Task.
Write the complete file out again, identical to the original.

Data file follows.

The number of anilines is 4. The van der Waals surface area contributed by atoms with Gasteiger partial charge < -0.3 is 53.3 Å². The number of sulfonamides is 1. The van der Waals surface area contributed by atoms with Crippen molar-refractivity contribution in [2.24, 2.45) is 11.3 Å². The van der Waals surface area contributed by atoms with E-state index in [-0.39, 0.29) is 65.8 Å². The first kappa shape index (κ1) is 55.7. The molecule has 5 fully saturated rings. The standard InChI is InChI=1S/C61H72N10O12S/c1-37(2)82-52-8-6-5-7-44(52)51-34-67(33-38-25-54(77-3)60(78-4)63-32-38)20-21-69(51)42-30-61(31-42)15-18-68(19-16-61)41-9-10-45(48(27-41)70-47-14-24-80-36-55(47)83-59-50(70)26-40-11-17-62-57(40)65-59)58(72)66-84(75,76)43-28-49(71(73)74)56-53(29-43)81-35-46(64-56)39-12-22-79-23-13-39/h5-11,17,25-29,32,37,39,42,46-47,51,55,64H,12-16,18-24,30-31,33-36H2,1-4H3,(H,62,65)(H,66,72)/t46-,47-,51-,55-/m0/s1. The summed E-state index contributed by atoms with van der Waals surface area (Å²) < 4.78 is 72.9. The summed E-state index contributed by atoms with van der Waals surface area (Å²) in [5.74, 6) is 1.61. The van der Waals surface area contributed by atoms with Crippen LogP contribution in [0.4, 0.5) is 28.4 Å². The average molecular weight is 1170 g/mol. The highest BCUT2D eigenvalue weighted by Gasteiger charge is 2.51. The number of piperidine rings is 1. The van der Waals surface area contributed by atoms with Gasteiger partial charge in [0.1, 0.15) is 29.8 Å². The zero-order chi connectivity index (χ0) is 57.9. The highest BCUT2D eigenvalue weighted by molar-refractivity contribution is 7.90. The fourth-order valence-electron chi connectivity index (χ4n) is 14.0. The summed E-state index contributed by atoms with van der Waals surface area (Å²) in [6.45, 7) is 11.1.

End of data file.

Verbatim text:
The number of anilines is 4. The van der Waals surface area contributed by atoms with Gasteiger partial charge < -0.3 is 53.3 Å². The number of sulfonamides is 1. The van der Waals surface area contributed by atoms with Crippen molar-refractivity contribution in [2.24, 2.45) is 11.3 Å². The van der Waals surface area contributed by atoms with E-state index in [-0.39, 0.29) is 65.8 Å². The first kappa shape index (κ1) is 55.7. The molecule has 5 fully saturated rings. The standard InChI is InChI=1S/C61H72N10O12S/c1-37(2)82-52-8-6-5-7-44(52)51-34-67(33-38-25-54(77-3)60(78-4)63-32-38)20-21-69(51)42-30-61(31-42)15-18-68(19-16-61)41-9-10-45(48(27-41)70-47-14-24-80-36-55(47)83-59-50(70)26-40-11-17-62-57(40)65-59)58(72)66-84(75,76)43-28-49(71(73)74)56-53(29-43)81-35-46(64-56)39-12-22-79-23-13-39/h5-11,17,25-29,32,37,39,42,46-47,51,55,64H,12-16,18-24,30-31,33-36H2,1-4H3,(H,62,65)(H,66,72)/t46-,47-,51-,55-/m0/s1. The summed E-state index contributed by atoms with van der Waals surface area (Å²) < 4.78 is 72.9. The summed E-state index contributed by atoms with van der Waals surface area (Å²) in [5.74, 6) is 1.61. The van der Waals surface area contributed by atoms with Crippen LogP contribution in [0.4, 0.5) is 28.4 Å². The average molecular weight is 1170 g/mol. The highest BCUT2D eigenvalue weighted by Gasteiger charge is 2.51. The number of piperidine rings is 1. The van der Waals surface area contributed by atoms with Gasteiger partial charge in [0.1, 0.15) is 29.8 Å². The zero-order chi connectivity index (χ0) is 57.9. The highest BCUT2D eigenvalue weighted by molar-refractivity contribution is 7.90. The fourth-order valence-electron chi connectivity index (χ4n) is 14.0. The summed E-state index contributed by atoms with van der Waals surface area (Å²) in [6.45, 7) is 11.1.